• Tara Owens is 2023’s Caraid Award Recipient: The IOOS Association is pleased to announce that Tara Owens of the University of Hawaii Sea Grant is the 2023 recipient of the Caraid Award. Tara is receiving this award in recognition of her outstanding contributions to observing, understanding and protection of our oceans and coasts through vision, leadership, friendship, and collaboration. Read more and send a message to Tara here!
    • IOOS Association Spring Meeting - March 21-23, 2023: The IOOS Association, IOOS RA Directors, Board Members, and the IOOS Program Office will meet in Washington, D.C. March 21-23, 2023 for the annual spring meeting. An email with details on registering for the meeting has been distributed to invited participants. Please reach out to with any questions. 

Observation Subsystem and Sensor Technologies:

  • Surface Current Mapping
    • New Florida Keys HFR: The University of South Florida College of Marine Science (USF-CMS) has added a new CODAR SeaSonde® HF-Radar in Key West’s Smathers Beach Park. Funding was provided by the National Academies of Sciences, Engineering, & Medicine Gulf Research Program and it was added to the IOOS National Network HFRNet server in January. This new Key West HFR site provides overlapping radial coverage with a previously installed NASEM-GRP USF/CMS HFR site in Marathon, Florida, enabling better understanding of the complex and variable surface current outflow characteristics of the Gulf of Mexico Loop Current System through the Straits of Florida, as well as supporting other important uses such as improved boater safety and U.S. Coast Guard Search and Rescue (SAR) operations.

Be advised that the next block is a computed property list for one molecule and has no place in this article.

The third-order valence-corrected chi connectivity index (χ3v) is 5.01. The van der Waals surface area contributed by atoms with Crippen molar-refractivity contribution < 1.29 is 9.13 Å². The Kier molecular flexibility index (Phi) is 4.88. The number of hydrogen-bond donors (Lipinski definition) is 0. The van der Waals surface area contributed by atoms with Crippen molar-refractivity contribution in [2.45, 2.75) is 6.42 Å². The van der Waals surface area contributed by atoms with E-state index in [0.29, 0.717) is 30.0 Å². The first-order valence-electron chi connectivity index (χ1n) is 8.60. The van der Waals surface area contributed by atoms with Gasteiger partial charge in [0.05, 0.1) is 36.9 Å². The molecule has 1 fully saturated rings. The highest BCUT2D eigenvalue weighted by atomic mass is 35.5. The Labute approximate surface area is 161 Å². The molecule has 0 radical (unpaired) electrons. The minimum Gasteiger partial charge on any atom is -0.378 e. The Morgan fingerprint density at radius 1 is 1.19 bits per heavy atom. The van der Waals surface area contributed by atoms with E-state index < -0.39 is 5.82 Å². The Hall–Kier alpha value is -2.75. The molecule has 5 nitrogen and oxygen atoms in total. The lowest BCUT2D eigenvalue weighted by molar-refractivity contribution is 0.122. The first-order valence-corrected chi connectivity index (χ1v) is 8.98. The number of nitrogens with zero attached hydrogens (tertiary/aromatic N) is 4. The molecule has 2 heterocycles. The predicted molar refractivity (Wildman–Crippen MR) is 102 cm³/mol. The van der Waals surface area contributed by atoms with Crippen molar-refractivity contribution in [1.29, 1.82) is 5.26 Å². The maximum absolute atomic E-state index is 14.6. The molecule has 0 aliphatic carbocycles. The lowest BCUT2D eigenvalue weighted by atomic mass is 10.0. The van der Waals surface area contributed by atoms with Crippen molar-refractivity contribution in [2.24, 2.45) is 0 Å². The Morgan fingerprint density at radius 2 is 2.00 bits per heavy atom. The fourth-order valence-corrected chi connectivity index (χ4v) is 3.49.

• Gliders 
    • OceanGliders BOON Seeking Expression of Interest: The OceanGliders Boundary Ocean Observing Network (BOON) seeks to foster development of a global network of networks that monitor variability along ocean boundaries. At the 2022 Underwater Glider User Group (UG2) meeting in Seattle, two working groups focused on BOON and sustained glider-based observing. The working groups reiterated the importance of respecting coastal countries, publishing near-real time and post-processed data, coordinating with regional modeling efforts, and coordinating with other observing networks within the Global Ocean Observing System (GOOS). A standing goal is to have 100 sustained gliders in boundary regions by 2030. Forthcoming efforts will build on pre-pandemic BOON efforts by developing regional observing plans to motivate funding, coordinating with other networks (e.g., Argo, OceanSites, store stations, OceanPredict/CoastPredict), introducing BOON metadata tags, and working to expand the number of gliders sampling along ocean boundaries worldwide. Anyone interested in participating in BOON efforts is welcome to submit their contact information here: 
    • UG2 Updates: